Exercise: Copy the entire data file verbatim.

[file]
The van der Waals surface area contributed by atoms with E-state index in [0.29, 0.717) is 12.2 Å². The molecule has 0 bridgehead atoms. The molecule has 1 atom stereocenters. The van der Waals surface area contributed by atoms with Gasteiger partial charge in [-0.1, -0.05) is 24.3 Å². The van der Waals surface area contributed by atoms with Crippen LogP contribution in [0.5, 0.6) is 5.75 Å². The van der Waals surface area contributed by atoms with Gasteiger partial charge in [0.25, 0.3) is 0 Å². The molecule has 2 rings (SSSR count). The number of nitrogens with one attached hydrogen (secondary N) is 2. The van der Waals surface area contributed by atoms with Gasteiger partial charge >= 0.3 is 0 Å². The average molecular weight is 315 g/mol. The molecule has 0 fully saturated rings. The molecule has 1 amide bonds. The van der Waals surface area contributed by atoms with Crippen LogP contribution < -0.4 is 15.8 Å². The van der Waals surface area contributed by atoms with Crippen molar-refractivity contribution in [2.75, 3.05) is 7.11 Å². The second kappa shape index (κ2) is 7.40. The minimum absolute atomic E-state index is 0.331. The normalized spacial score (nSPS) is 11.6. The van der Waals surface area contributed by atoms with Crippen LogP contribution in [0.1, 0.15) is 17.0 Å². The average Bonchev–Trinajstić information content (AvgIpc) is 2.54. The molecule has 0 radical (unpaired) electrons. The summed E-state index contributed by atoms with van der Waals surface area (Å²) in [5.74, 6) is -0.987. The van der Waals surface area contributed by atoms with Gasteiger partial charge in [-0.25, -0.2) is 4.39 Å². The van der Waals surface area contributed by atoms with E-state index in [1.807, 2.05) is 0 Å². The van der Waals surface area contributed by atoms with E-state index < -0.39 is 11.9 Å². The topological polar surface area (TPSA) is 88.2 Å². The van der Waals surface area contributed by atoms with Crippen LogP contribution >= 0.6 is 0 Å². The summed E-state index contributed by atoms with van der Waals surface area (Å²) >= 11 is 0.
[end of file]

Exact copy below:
The van der Waals surface area contributed by atoms with E-state index in [0.29, 0.717) is 12.2 Å². The molecule has 0 bridgehead atoms. The molecule has 1 atom stereocenters. The van der Waals surface area contributed by atoms with Gasteiger partial charge in [-0.1, -0.05) is 24.3 Å². The van der Waals surface area contributed by atoms with Crippen LogP contribution in [0.5, 0.6) is 5.75 Å². The van der Waals surface area contributed by atoms with Gasteiger partial charge in [0.25, 0.3) is 0 Å². The molecule has 2 rings (SSSR count). The number of nitrogens with one attached hydrogen (secondary N) is 2. The van der Waals surface area contributed by atoms with Gasteiger partial charge >= 0.3 is 0 Å². The average molecular weight is 315 g/mol. The molecule has 0 fully saturated rings. The molecule has 1 amide bonds. The van der Waals surface area contributed by atoms with Crippen LogP contribution < -0.4 is 15.8 Å². The van der Waals surface area contributed by atoms with Crippen molar-refractivity contribution in [2.75, 3.05) is 7.11 Å². The second kappa shape index (κ2) is 7.40. The minimum absolute atomic E-state index is 0.331. The normalized spacial score (nSPS) is 11.6. The van der Waals surface area contributed by atoms with Crippen LogP contribution in [0.1, 0.15) is 17.0 Å². The average Bonchev–Trinajstić information content (AvgIpc) is 2.54. The molecule has 0 radical (unpaired) electrons. The summed E-state index contributed by atoms with van der Waals surface area (Å²) in [5.74, 6) is -0.987. The van der Waals surface area contributed by atoms with Gasteiger partial charge in [-0.25, -0.2) is 4.39 Å². The van der Waals surface area contributed by atoms with E-state index in [1.807, 2.05) is 0 Å². The van der Waals surface area contributed by atoms with E-state index < -0.39 is 11.9 Å². The topological polar surface area (TPSA) is 88.2 Å². The van der Waals surface area contributed by atoms with Crippen LogP contribution >= 0.6 is 0 Å². The summed E-state index contributed by atoms with van der Waals surface area (Å²) >= 11 is 0.